WILFRED ELRINGTON, Minister for Foreign Affairs of Belize, noting that the current year marks the thirty-seventh anniversary of the country’s independence, said that Belizeans have now enjoyed almost four uninterrupted decades of freedom, peace and democracy in a sovereign independent nation. During that period, the country’s leaders succeeded in making modest gains in sustainable development, notwithstanding a poisoned colonial legacy. Acknowledging the United Nations role in the country’s journey to independence, he remembered Assembly resolution 1514, and subsequent resolutions which mandated the British to grant Belize independence.
However, he said, thirty-seven years hence, Guatemala still maintains a territorial claim to the country. “Our voting public, in the finest democratic fashion is now seized of a once-in-a-lifetime opportunity to determine the fate of the country,” he said, noting that his Government has appointed 10 April 2019 as the date for the national referendum. All registered voters will be entitled to cast their ballots signalling either their consent or rejection to having the Guatemalan claim resolved once and for all by the International Court of Justice. In preparation, the Government has embarked upon a nationwide public awareness campaign, he informed the Assembly.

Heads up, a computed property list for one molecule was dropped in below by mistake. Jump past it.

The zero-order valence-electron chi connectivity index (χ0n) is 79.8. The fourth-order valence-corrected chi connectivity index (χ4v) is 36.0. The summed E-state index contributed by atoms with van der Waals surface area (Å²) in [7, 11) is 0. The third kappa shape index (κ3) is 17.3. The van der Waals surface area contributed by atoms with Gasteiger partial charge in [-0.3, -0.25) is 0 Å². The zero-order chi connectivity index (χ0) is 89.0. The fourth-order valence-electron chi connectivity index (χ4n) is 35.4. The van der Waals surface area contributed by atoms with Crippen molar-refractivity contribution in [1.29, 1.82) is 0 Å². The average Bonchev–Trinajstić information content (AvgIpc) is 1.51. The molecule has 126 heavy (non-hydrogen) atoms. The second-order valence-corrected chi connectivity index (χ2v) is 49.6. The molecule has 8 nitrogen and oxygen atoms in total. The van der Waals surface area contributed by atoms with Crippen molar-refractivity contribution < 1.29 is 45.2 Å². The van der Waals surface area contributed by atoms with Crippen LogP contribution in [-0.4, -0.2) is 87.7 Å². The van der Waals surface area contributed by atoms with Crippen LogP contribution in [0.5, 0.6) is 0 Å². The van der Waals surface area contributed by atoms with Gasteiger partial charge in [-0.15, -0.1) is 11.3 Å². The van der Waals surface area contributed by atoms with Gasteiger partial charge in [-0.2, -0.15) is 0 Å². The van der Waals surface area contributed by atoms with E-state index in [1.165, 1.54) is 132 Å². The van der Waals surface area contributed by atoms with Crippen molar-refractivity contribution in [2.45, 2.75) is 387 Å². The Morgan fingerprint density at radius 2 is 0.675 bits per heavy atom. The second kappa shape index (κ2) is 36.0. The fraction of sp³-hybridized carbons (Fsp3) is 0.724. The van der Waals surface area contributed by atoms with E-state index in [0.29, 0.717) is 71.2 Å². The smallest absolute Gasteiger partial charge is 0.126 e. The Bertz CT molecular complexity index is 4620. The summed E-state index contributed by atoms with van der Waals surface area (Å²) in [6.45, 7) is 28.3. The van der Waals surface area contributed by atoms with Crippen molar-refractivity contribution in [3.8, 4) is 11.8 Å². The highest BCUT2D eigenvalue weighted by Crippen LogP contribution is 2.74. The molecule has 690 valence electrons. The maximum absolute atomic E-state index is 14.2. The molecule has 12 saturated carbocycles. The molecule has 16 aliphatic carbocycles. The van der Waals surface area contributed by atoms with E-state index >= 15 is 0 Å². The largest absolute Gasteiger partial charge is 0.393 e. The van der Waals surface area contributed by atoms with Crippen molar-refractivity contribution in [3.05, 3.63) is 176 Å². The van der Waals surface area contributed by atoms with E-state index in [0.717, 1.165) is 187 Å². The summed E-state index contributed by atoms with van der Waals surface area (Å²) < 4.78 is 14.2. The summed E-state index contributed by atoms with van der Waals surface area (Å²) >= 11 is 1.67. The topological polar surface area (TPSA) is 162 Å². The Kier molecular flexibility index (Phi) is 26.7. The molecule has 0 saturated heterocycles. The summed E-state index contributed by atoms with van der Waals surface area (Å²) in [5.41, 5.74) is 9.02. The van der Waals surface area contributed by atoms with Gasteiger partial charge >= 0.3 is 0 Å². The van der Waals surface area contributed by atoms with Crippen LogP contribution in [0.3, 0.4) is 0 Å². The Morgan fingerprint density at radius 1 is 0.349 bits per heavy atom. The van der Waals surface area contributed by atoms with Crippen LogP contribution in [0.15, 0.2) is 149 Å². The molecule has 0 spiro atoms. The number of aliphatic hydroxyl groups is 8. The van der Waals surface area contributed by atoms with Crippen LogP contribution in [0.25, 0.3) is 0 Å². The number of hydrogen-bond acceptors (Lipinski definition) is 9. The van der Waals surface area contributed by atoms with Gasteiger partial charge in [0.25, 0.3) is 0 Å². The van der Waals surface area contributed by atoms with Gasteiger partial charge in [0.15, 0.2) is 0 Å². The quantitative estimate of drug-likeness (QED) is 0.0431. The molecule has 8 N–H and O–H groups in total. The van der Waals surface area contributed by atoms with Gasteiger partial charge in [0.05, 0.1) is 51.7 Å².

Simultaneously with the efforts to end the Guatemalan claim, he went on, the Government continues to promote economic development, job creation, education and health care. Poverty persists in Belize and current statistics reveal that 43 per cent of Belizeans live below the poverty line. The Government is targeting the problem with new programmes, including a food pantry and a job readiness course. Further, the Government is building 35 new schools and offering a high school subsidy grant. The recently launched Belize Youth Challenge Programme focuses on imparting life skills to youth at risk of involvement in crime.
Noting the range of natural disasters that ravage the Caribbean every year, he said that building resilience is an integral part of the country’s development planning, as evidenced by the National Climate Resilience Investment Plan. By dint of geography, he noted, Belize is located along the path frequented by criminal elements of every ilk as they journey from the South to the North to traffic their wares. Tackling transnational crime in Central America requires a truly collaborative approach, he said, expressing gratitude to the United Nations Children’s Fund (UNICEF), United Nations Development Programme (UNDP) and United Nations Office on Drugs and Crime (UNODC) for helping implement programmes to address underlying social causes while building the capacity of protective and judicial institutions.